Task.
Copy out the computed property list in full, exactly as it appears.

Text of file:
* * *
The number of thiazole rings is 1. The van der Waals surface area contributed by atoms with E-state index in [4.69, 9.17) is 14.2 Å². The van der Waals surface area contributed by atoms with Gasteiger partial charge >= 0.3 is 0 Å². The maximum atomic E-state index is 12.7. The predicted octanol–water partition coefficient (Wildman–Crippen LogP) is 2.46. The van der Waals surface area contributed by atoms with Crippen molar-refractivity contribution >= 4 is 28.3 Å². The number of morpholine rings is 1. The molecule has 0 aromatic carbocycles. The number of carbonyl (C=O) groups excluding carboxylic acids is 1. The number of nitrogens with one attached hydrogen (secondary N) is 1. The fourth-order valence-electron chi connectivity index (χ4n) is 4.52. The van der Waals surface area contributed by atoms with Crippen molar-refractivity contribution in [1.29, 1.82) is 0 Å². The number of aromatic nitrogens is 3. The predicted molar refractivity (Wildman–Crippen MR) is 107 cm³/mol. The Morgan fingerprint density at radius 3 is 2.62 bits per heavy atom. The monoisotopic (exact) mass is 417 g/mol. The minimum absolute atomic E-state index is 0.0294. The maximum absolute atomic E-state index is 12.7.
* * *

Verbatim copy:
The number of thiazole rings is 1. The van der Waals surface area contributed by atoms with E-state index in [4.69, 9.17) is 14.2 Å². The van der Waals surface area contributed by atoms with Gasteiger partial charge >= 0.3 is 0 Å². The maximum atomic E-state index is 12.7. The predicted octanol–water partition coefficient (Wildman–Crippen LogP) is 2.46. The van der Waals surface area contributed by atoms with Crippen molar-refractivity contribution >= 4 is 28.3 Å². The number of morpholine rings is 1. The molecule has 0 aromatic carbocycles. The number of carbonyl (C=O) groups excluding carboxylic acids is 1. The number of nitrogens with one attached hydrogen (secondary N) is 1. The fourth-order valence-electron chi connectivity index (χ4n) is 4.52. The van der Waals surface area contributed by atoms with Crippen molar-refractivity contribution in [1.29, 1.82) is 0 Å². The number of aromatic nitrogens is 3. The predicted molar refractivity (Wildman–Crippen MR) is 107 cm³/mol. The Morgan fingerprint density at radius 3 is 2.62 bits per heavy atom. The monoisotopic (exact) mass is 417 g/mol. The minimum absolute atomic E-state index is 0.0294. The maximum absolute atomic E-state index is 12.7.